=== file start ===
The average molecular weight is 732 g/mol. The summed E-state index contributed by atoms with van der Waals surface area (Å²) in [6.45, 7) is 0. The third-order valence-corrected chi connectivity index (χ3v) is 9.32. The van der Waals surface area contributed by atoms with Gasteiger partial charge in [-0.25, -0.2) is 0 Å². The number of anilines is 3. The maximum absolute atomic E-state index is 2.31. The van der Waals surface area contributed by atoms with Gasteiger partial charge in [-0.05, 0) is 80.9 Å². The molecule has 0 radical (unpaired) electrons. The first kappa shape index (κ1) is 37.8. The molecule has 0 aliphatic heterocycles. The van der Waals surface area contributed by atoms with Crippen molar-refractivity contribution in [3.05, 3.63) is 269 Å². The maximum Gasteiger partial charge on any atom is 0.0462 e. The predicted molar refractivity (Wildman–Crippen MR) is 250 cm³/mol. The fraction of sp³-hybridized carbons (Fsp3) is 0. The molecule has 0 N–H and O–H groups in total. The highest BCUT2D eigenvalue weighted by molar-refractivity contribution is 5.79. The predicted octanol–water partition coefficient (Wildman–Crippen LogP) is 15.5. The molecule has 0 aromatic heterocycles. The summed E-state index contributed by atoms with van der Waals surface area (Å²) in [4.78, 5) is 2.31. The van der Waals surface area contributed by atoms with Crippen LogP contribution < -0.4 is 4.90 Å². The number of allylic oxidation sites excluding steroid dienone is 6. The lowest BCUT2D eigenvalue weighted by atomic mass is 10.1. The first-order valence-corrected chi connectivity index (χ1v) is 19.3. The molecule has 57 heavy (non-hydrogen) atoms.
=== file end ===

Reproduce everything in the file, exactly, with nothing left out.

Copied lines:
The average molecular weight is 732 g/mol. The summed E-state index contributed by atoms with van der Waals surface area (Å²) in [6.45, 7) is 0. The third-order valence-corrected chi connectivity index (χ3v) is 9.32. The van der Waals surface area contributed by atoms with Gasteiger partial charge in [-0.25, -0.2) is 0 Å². The number of anilines is 3. The maximum absolute atomic E-state index is 2.31. The van der Waals surface area contributed by atoms with Gasteiger partial charge in [-0.05, 0) is 80.9 Å². The molecule has 0 radical (unpaired) electrons. The first kappa shape index (κ1) is 37.8. The molecule has 0 aliphatic heterocycles. The van der Waals surface area contributed by atoms with Crippen molar-refractivity contribution in [3.05, 3.63) is 269 Å². The maximum Gasteiger partial charge on any atom is 0.0462 e. The predicted molar refractivity (Wildman–Crippen MR) is 250 cm³/mol. The fraction of sp³-hybridized carbons (Fsp3) is 0. The molecule has 0 N–H and O–H groups in total. The highest BCUT2D eigenvalue weighted by molar-refractivity contribution is 5.79. The predicted octanol–water partition coefficient (Wildman–Crippen LogP) is 15.5. The molecule has 0 aromatic heterocycles. The summed E-state index contributed by atoms with van der Waals surface area (Å²) in [4.78, 5) is 2.31. The van der Waals surface area contributed by atoms with Crippen LogP contribution < -0.4 is 4.90 Å². The number of allylic oxidation sites excluding steroid dienone is 6. The lowest BCUT2D eigenvalue weighted by atomic mass is 10.1. The first-order valence-corrected chi connectivity index (χ1v) is 19.3. The molecule has 57 heavy (non-hydrogen) atoms.